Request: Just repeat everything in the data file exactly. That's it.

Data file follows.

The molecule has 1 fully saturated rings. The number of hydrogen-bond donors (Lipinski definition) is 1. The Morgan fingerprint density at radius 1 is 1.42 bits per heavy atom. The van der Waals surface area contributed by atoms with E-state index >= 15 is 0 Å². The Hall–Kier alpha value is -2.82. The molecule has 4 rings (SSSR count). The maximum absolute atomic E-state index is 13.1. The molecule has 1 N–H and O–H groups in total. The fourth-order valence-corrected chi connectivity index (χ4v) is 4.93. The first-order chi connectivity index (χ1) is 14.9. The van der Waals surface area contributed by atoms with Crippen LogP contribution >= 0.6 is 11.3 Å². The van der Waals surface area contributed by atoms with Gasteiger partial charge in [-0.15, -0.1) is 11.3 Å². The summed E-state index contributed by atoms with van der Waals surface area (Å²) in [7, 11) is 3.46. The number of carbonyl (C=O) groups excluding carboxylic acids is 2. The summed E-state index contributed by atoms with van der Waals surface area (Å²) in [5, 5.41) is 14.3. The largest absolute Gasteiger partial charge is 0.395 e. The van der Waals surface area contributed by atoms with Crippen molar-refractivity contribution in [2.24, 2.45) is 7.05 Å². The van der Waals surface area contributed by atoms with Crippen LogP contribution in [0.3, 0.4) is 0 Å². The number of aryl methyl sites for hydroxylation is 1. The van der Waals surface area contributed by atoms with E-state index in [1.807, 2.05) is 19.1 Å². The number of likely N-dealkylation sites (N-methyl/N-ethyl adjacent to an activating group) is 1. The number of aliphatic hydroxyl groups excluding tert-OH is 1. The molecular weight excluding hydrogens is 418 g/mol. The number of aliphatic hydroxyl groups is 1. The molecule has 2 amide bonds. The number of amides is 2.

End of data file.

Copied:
The molecule has 1 fully saturated rings. The number of hydrogen-bond donors (Lipinski definition) is 1. The Morgan fingerprint density at radius 1 is 1.42 bits per heavy atom. The van der Waals surface area contributed by atoms with E-state index >= 15 is 0 Å². The Hall–Kier alpha value is -2.82. The molecule has 4 rings (SSSR count). The maximum absolute atomic E-state index is 13.1. The molecule has 1 N–H and O–H groups in total. The fourth-order valence-corrected chi connectivity index (χ4v) is 4.93. The first-order chi connectivity index (χ1) is 14.9. The van der Waals surface area contributed by atoms with Crippen LogP contribution >= 0.6 is 11.3 Å². The van der Waals surface area contributed by atoms with Gasteiger partial charge in [-0.15, -0.1) is 11.3 Å². The summed E-state index contributed by atoms with van der Waals surface area (Å²) in [7, 11) is 3.46. The number of carbonyl (C=O) groups excluding carboxylic acids is 2. The summed E-state index contributed by atoms with van der Waals surface area (Å²) in [5, 5.41) is 14.3. The largest absolute Gasteiger partial charge is 0.395 e. The van der Waals surface area contributed by atoms with Crippen molar-refractivity contribution in [2.24, 2.45) is 7.05 Å². The van der Waals surface area contributed by atoms with Crippen LogP contribution in [0.3, 0.4) is 0 Å². The number of aryl methyl sites for hydroxylation is 1. The van der Waals surface area contributed by atoms with E-state index in [1.807, 2.05) is 19.1 Å². The number of likely N-dealkylation sites (N-methyl/N-ethyl adjacent to an activating group) is 1. The number of aliphatic hydroxyl groups excluding tert-OH is 1. The molecular weight excluding hydrogens is 418 g/mol. The number of aliphatic hydroxyl groups is 1. The molecule has 2 amide bonds. The number of amides is 2.